The much-maligned 29-year-old has struggled since moving to west London, but having scored 19 goals this term the Spaniard will have a huge say in how the Blues' season pans out
By Ewan Roberts
Expectations are a funny thing. "If you expect nothing from anybody, you're never disappointed," wrote Sylvia Plath. No Premier League player has failed to meet expectations quite like Fernando Torres, but, equally, never has so much been demanded from a player in the history of English football.
Torres' £50 million price tag – a record British transfer fee – came with an enormous expectation that the Spaniard has never come close to living up to. So Torres became a laughing stock, a figure of derision, shackled by the fee that was spent on him, weighed down by the realisation that he was unlikely to ever meet the standards once expected of him.
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Considering the scrutiny with which Torres is viewed and his depiction as a fading force, it is a surprise to find that, behind the putdowns and insults, the 29-year-old has actually scored 19 goals in all competitions this season – the most of any Chelsea player.
Incredibly, that leaves him just four strikes behind Robin van Persie and three ahead of Wayne Rooney. Torres also stacks up favourably against the blue half of Manchester, outscoring Carlos Tevez, Sergio Aguero and Edin Dzeko – a trio who cost almost £100m. Where is their derision?
Manchester United’s Flying Dutchman can seemingly do no wrong, yet Van Persie has now gone ten games without a goal. The longest Torres has gone without scoring this season is eight games. The ex-Arsenal forward’s profligacy has seen United crash out of the Champions League and FA Cup, while Chelsea have one foot in the Europa League semi-final thanks to Torres.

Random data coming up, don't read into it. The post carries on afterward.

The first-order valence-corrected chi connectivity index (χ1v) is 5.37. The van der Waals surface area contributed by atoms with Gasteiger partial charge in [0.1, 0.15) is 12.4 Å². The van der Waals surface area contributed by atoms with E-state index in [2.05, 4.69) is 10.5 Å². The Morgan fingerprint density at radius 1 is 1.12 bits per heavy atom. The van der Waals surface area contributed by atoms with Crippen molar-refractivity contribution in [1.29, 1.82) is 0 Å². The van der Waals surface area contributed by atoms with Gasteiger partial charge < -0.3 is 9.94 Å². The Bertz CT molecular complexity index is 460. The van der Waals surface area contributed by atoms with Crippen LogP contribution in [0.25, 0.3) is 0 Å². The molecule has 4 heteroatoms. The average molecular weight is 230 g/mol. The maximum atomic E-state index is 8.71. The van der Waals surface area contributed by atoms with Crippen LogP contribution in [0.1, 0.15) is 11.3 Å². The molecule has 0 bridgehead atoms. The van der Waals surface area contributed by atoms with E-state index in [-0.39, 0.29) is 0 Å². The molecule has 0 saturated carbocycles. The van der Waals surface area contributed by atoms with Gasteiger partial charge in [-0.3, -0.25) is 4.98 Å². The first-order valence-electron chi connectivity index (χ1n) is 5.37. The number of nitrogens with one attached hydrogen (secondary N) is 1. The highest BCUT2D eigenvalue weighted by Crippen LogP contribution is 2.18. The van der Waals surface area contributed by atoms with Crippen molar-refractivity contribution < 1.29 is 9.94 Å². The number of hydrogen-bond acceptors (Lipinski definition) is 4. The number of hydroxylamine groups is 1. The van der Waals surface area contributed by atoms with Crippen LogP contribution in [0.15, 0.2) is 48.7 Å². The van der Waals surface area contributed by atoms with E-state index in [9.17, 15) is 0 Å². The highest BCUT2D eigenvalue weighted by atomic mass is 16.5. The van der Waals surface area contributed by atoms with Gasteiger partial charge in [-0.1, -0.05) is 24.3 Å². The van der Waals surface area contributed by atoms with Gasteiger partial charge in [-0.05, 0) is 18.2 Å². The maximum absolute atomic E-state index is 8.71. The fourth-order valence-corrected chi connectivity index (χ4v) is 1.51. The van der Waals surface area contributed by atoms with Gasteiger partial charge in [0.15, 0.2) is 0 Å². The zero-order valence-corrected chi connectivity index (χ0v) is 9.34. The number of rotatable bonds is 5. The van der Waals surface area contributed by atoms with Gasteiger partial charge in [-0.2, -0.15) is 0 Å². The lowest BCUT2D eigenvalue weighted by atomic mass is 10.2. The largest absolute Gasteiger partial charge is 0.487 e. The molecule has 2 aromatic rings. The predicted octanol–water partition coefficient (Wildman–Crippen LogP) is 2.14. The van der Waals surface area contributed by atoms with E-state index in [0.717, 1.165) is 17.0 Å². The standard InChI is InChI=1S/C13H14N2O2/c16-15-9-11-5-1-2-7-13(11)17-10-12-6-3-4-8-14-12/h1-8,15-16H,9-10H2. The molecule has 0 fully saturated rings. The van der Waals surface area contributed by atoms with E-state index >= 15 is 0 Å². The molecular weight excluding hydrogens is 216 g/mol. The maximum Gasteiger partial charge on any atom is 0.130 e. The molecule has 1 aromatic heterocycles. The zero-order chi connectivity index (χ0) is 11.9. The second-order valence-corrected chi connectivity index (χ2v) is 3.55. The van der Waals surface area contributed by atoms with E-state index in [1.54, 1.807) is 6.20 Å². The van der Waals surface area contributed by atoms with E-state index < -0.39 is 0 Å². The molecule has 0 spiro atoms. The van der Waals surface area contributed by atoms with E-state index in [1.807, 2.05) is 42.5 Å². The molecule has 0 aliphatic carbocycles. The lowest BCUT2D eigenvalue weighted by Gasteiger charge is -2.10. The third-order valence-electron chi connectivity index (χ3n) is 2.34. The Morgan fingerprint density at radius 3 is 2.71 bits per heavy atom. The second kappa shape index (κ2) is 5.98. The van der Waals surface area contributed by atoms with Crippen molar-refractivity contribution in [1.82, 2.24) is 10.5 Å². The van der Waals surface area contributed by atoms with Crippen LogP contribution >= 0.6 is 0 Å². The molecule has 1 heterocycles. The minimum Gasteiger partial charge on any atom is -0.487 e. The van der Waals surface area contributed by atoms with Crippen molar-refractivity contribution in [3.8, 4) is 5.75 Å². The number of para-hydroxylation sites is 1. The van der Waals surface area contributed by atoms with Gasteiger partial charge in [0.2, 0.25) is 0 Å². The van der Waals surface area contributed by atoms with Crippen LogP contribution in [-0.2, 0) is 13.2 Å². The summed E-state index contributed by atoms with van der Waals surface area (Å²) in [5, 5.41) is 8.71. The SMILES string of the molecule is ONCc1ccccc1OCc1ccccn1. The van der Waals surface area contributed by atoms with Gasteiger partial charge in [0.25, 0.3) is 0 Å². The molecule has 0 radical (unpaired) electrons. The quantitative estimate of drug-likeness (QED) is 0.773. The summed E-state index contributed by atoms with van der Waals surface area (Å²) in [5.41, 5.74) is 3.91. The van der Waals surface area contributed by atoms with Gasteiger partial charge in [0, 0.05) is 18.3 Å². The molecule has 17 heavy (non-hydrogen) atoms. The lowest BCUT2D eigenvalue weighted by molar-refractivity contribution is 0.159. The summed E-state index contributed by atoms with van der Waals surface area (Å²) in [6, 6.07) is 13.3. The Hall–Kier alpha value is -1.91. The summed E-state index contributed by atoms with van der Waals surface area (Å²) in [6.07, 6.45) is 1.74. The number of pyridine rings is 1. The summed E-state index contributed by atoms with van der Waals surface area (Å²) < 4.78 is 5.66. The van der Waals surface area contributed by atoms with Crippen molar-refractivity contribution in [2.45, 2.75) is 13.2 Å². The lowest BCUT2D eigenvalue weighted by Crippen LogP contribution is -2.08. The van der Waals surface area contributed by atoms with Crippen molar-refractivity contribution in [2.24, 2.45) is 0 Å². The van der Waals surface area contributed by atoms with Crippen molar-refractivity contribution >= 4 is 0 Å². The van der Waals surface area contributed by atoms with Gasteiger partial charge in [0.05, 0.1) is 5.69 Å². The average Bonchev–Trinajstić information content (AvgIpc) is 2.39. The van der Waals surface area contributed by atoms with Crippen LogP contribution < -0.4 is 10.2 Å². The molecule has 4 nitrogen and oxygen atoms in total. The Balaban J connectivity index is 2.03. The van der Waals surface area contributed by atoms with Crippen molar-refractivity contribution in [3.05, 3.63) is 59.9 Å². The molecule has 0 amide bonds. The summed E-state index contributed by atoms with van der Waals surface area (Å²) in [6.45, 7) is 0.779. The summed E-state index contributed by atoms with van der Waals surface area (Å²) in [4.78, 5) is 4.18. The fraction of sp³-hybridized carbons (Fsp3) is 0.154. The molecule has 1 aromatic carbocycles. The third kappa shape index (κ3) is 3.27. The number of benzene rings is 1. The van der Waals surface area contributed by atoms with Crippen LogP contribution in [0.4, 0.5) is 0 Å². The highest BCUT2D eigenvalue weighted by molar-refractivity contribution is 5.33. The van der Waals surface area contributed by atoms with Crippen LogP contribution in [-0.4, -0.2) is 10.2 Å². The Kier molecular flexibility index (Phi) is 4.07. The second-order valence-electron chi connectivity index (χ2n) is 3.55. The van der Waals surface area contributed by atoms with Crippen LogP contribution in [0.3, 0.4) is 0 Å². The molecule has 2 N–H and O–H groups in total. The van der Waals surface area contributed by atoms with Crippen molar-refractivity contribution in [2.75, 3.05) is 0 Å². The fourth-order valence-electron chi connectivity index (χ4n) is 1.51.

He also struck three times for Spain en route to being awarded the Euro 2012 Golden Boot.
The former Atletico Madrid's best tally of 31 goals in all competitions came during the 2007-08 season, though he assisted just four goals compared to eight this term. And with Chelsea pursuing appearances in the finals of both the FA Cup and Europa League, Torres could have as many as 14 further games to add to his current numbers.
He still has an appetite to get in goalscoring positions, to test the goalkeeper. Though he may not exude the same air of inevitability when bearing down on goal, his shots to goals ratio this season (6.5 per goal) isn't a great deal worse than his average while at Liverpool (5.6) – and he has struck at a considerably better rate this year than compared to his final term at Anfield (10.5).
Of course, he is not back to his best just yet and has had a mixed season; he is seemingly at his most content, and most dangerous, when away from the Premier League spotlight (just seven of his 19 goals for Chelsea have come in the league).
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But there seems to be a steely determination about Torres now. He doesn't go missing in matches as often, the tendency to track back to compensate for his lack of goals – which only made the task of scoring harder – has been replaced by a willingness to take risks, beat his man, test the keeper and, as his rabona against Rubin would attest, have fun.
From looking passive and mopey, he now seems more fired up, and, in his own words, committed to finding his old form.
"I want to do the things I used to do all my life," he told the Daily Mail. "I did them at Atletico Madrid, I did them at Liverpool and I am not doing them at Chelsea. I am working on it. If I knew the reason, I would fix it in one minute. But the only way to fix these things is to work at it. I am training every day and I will never, ever give up."
In truth, Torres probably peaked when he was 24 years old and has spent his Chelsea career battling against injuries caused by playing so many games at such a young age, suffocating under his mammoth price tag. But he still has plenty to offer, and with Chelsea relying on him to fire them into the top four and claim domestic and European silverware, he can still prove his worth - whatever that may be valued at.
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